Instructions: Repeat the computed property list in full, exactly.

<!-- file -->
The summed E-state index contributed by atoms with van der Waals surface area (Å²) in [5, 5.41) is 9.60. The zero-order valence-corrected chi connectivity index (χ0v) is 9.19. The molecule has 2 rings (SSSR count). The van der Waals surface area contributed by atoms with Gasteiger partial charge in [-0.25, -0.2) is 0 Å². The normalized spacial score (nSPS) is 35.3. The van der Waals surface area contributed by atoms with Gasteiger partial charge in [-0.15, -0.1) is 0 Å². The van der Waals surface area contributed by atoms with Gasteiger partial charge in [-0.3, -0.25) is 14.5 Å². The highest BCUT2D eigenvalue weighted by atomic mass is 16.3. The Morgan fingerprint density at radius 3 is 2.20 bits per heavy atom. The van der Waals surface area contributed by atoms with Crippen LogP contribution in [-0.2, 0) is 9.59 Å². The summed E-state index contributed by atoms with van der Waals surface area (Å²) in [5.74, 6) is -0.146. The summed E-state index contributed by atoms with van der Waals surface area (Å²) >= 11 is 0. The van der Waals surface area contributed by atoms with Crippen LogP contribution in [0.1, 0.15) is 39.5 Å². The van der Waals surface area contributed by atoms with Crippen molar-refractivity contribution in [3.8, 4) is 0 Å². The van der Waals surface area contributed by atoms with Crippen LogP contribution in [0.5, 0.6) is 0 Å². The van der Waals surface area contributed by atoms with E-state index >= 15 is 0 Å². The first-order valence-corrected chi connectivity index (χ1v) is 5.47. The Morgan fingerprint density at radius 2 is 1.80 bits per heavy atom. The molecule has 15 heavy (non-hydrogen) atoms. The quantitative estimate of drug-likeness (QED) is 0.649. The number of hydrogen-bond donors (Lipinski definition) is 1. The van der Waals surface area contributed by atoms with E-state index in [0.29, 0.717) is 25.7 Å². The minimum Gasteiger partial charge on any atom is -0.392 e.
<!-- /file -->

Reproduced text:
The summed E-state index contributed by atoms with van der Waals surface area (Å²) in [5, 5.41) is 9.60. The zero-order valence-corrected chi connectivity index (χ0v) is 9.19. The molecule has 2 rings (SSSR count). The van der Waals surface area contributed by atoms with Gasteiger partial charge in [-0.25, -0.2) is 0 Å². The normalized spacial score (nSPS) is 35.3. The van der Waals surface area contributed by atoms with Gasteiger partial charge in [-0.15, -0.1) is 0 Å². The van der Waals surface area contributed by atoms with Gasteiger partial charge in [-0.3, -0.25) is 14.5 Å². The highest BCUT2D eigenvalue weighted by atomic mass is 16.3. The Morgan fingerprint density at radius 3 is 2.20 bits per heavy atom. The van der Waals surface area contributed by atoms with Crippen LogP contribution in [-0.2, 0) is 9.59 Å². The summed E-state index contributed by atoms with van der Waals surface area (Å²) in [5.74, 6) is -0.146. The summed E-state index contributed by atoms with van der Waals surface area (Å²) >= 11 is 0. The van der Waals surface area contributed by atoms with Crippen LogP contribution in [0.1, 0.15) is 39.5 Å². The van der Waals surface area contributed by atoms with Crippen molar-refractivity contribution in [3.8, 4) is 0 Å². The van der Waals surface area contributed by atoms with Crippen LogP contribution in [0.5, 0.6) is 0 Å². The van der Waals surface area contributed by atoms with E-state index >= 15 is 0 Å². The first-order valence-corrected chi connectivity index (χ1v) is 5.47. The Morgan fingerprint density at radius 2 is 1.80 bits per heavy atom. The molecule has 15 heavy (non-hydrogen) atoms. The quantitative estimate of drug-likeness (QED) is 0.649. The number of hydrogen-bond donors (Lipinski definition) is 1. The van der Waals surface area contributed by atoms with E-state index in [0.29, 0.717) is 25.7 Å². The minimum Gasteiger partial charge on any atom is -0.392 e.